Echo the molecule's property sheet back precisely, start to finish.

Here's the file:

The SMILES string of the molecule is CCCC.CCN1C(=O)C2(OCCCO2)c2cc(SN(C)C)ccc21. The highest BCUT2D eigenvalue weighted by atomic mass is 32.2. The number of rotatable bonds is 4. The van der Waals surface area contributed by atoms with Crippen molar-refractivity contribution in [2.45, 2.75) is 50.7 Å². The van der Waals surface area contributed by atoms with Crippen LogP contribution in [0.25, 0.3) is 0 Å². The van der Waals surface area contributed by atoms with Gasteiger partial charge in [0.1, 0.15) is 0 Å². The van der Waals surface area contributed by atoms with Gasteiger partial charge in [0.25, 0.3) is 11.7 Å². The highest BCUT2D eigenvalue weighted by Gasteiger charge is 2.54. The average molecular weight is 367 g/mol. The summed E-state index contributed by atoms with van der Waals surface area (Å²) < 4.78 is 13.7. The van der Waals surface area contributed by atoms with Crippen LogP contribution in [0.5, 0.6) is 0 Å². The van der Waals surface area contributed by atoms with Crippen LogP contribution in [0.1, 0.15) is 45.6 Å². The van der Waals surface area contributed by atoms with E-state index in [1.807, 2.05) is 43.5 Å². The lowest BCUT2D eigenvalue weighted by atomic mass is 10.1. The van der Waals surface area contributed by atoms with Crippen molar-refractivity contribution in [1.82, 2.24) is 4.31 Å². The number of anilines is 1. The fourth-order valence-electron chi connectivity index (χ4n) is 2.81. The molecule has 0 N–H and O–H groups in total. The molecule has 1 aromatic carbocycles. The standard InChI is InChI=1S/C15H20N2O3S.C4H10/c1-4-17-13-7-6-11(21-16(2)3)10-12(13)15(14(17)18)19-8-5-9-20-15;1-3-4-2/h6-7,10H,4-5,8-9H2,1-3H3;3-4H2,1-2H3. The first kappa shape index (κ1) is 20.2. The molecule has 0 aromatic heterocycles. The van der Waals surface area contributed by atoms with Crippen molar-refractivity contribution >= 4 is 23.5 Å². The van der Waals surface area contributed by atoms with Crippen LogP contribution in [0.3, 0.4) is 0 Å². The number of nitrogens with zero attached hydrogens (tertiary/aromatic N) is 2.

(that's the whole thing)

The SMILES string of the molecule is CCCC.CCN1C(=O)C2(OCCCO2)c2cc(SN(C)C)ccc21. The highest BCUT2D eigenvalue weighted by atomic mass is 32.2. The number of rotatable bonds is 4. The van der Waals surface area contributed by atoms with Crippen molar-refractivity contribution in [2.45, 2.75) is 50.7 Å². The van der Waals surface area contributed by atoms with Crippen LogP contribution in [0.25, 0.3) is 0 Å². The van der Waals surface area contributed by atoms with Gasteiger partial charge in [0.1, 0.15) is 0 Å². The van der Waals surface area contributed by atoms with Gasteiger partial charge in [0.25, 0.3) is 11.7 Å². The highest BCUT2D eigenvalue weighted by Gasteiger charge is 2.54. The average molecular weight is 367 g/mol. The summed E-state index contributed by atoms with van der Waals surface area (Å²) < 4.78 is 13.7. The van der Waals surface area contributed by atoms with Crippen LogP contribution in [0.5, 0.6) is 0 Å². The van der Waals surface area contributed by atoms with Crippen LogP contribution in [0.1, 0.15) is 45.6 Å². The van der Waals surface area contributed by atoms with E-state index in [1.807, 2.05) is 43.5 Å². The lowest BCUT2D eigenvalue weighted by atomic mass is 10.1. The van der Waals surface area contributed by atoms with Crippen molar-refractivity contribution in [1.82, 2.24) is 4.31 Å². The number of anilines is 1. The fourth-order valence-electron chi connectivity index (χ4n) is 2.81. The molecule has 0 N–H and O–H groups in total. The molecule has 1 aromatic carbocycles. The standard InChI is InChI=1S/C15H20N2O3S.C4H10/c1-4-17-13-7-6-11(21-16(2)3)10-12(13)15(14(17)18)19-8-5-9-20-15;1-3-4-2/h6-7,10H,4-5,8-9H2,1-3H3;3-4H2,1-2H3. The first kappa shape index (κ1) is 20.2. The molecule has 0 aromatic heterocycles. The van der Waals surface area contributed by atoms with Crippen molar-refractivity contribution >= 4 is 23.5 Å². The van der Waals surface area contributed by atoms with Crippen LogP contribution in [0.3, 0.4) is 0 Å². The number of nitrogens with zero attached hydrogens (tertiary/aromatic N) is 2.